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Legislative Assembly for the ACT: 2021 Week 08 Hansard (Wednesday, 4 August 2021) . . Page.. 2302 ..


Questions in relation to the detail of why certain businesses survive and others do not are the subject of some discussion and debate. There is some national research, I understand, into this matter. A little bit will depend on the nature of the business—as to whether it is sole trader, for example. There is a higher degree of sole trader and micro businesses in the ACT, where people register an ABN to undertake some additional income-earning activity that is secondary to their main job. That is one factor that is clearly the case in terms of both entries and exits in the ACT that appears to be somewhat different from other parts of Australia.

But the statistical difference between the ACT and the national average is not so great as to suggest that there is a massive gulf between what happens here and what happens elsewhere in Australia.

MR CAIN: Minister, how many of the new jobs required for us to reach the target of 250,000 will be created directly or indirectly by commonwealth government spending?

MR BARR: The commonwealth accounts for one in four jobs in our economy at the moment in terms of direct employment. If you then extrapolate commonwealth funding to public institutions like the universities, for example, that would see the level of commonwealth-generated job activity increase to close to perhaps one-half of all employment. That would be higher in the ACT, clearly, than any other economy in Australia.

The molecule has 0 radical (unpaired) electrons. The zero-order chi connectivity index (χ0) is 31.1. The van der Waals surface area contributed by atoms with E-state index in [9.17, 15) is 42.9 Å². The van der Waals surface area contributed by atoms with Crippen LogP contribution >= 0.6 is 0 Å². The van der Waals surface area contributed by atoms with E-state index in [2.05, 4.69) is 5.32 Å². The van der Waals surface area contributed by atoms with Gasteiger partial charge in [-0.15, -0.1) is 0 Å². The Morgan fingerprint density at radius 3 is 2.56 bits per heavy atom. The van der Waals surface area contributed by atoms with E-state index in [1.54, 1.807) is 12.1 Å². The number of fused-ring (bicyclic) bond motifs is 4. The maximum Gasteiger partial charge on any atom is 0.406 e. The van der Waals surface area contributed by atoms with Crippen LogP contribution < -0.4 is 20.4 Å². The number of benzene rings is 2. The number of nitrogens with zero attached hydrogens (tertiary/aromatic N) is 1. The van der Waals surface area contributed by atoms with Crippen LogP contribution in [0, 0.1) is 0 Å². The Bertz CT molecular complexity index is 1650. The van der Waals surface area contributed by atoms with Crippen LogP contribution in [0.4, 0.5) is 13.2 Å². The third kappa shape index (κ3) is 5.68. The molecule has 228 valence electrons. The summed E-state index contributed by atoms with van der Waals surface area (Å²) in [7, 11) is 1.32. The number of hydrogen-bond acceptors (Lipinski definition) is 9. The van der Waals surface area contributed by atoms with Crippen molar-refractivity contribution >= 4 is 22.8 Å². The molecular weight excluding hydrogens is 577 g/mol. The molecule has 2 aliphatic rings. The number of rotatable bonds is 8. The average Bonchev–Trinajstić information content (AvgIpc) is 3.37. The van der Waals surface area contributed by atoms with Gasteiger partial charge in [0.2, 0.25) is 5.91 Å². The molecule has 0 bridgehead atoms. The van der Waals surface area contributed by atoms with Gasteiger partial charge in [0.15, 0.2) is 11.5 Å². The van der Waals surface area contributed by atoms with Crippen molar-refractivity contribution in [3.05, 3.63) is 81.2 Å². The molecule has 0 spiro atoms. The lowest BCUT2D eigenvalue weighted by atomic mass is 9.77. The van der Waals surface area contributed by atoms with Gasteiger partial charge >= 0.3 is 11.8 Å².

I guess it depends on how far you extend the reach of “commonwealth-created”.

Mrs Jones: They do give us a fair bit of money.

MR BARR: Governments at federal and state and territory level are obviously significant employers in and of themselves, and there is an amount of money that is churned through the economy by governments to support other industries. For example, in recent days the commonwealth has put hundreds and hundreds of millions of dollars further into the aviation industry to protect employment. We could have a philosophical debate about whether jobs in the aviation industry are commonwealth supported or not. To some extent, they are, and they certainly have been extensively during the pandemic.

MS CASTLEY: Minister, why isn’t your government providing direct financial support to help businesses survive?

MR BARR: Our government is providing direct financial support to help businesses survive in a number of different ways across a number of different industry sectors, from grants to support business activity in the export field and grants to support business activity in the domestic market, tourism and otherwise. We continue to support a variety of different industry sectors.

Almost every part of the ACT economy has a degree of public subsidy, one way or the other. This city would not exist without government. This economy is artificial to the extent that it would not have generated $41 billion of activity if there was not


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